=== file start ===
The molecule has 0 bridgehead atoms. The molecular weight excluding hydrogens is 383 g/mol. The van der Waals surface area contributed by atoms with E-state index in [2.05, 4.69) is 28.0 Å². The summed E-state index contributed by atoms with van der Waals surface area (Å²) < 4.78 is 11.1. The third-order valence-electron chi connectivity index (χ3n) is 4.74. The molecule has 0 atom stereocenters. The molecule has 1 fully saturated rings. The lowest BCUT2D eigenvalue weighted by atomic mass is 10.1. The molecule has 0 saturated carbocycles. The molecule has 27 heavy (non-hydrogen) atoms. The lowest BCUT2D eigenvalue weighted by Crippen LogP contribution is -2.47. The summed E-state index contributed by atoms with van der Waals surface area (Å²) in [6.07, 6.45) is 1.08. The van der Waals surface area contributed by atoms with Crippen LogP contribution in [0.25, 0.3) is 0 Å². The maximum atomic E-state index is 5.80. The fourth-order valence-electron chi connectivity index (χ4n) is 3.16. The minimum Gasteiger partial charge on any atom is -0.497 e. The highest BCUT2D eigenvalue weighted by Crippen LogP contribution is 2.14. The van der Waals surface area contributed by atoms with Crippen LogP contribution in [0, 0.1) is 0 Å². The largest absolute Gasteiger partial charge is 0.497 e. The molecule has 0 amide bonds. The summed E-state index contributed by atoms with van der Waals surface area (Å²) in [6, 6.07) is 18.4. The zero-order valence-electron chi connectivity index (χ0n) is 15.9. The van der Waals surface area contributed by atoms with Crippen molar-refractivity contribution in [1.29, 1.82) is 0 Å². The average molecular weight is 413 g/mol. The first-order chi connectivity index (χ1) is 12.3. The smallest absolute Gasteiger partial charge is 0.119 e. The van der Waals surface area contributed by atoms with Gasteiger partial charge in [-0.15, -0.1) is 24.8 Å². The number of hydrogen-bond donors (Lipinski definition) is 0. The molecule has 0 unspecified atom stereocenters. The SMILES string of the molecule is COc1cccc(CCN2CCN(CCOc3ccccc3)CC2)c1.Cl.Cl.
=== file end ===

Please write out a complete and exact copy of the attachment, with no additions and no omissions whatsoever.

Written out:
The molecule has 0 bridgehead atoms. The molecular weight excluding hydrogens is 383 g/mol. The van der Waals surface area contributed by atoms with E-state index in [2.05, 4.69) is 28.0 Å². The summed E-state index contributed by atoms with van der Waals surface area (Å²) < 4.78 is 11.1. The third-order valence-electron chi connectivity index (χ3n) is 4.74. The molecule has 0 atom stereocenters. The molecule has 1 fully saturated rings. The lowest BCUT2D eigenvalue weighted by atomic mass is 10.1. The molecule has 0 saturated carbocycles. The molecule has 27 heavy (non-hydrogen) atoms. The lowest BCUT2D eigenvalue weighted by Crippen LogP contribution is -2.47. The summed E-state index contributed by atoms with van der Waals surface area (Å²) in [6.07, 6.45) is 1.08. The van der Waals surface area contributed by atoms with Crippen LogP contribution in [0.25, 0.3) is 0 Å². The maximum atomic E-state index is 5.80. The fourth-order valence-electron chi connectivity index (χ4n) is 3.16. The minimum Gasteiger partial charge on any atom is -0.497 e. The highest BCUT2D eigenvalue weighted by Crippen LogP contribution is 2.14. The van der Waals surface area contributed by atoms with Crippen LogP contribution in [0, 0.1) is 0 Å². The largest absolute Gasteiger partial charge is 0.497 e. The molecule has 0 amide bonds. The summed E-state index contributed by atoms with van der Waals surface area (Å²) in [6, 6.07) is 18.4. The zero-order valence-electron chi connectivity index (χ0n) is 15.9. The van der Waals surface area contributed by atoms with Crippen molar-refractivity contribution in [1.29, 1.82) is 0 Å². The average molecular weight is 413 g/mol. The first-order chi connectivity index (χ1) is 12.3. The smallest absolute Gasteiger partial charge is 0.119 e. The van der Waals surface area contributed by atoms with Gasteiger partial charge in [-0.15, -0.1) is 24.8 Å². The number of hydrogen-bond donors (Lipinski definition) is 0. The molecule has 0 unspecified atom stereocenters. The SMILES string of the molecule is COc1cccc(CCN2CCN(CCOc3ccccc3)CC2)c1.Cl.Cl.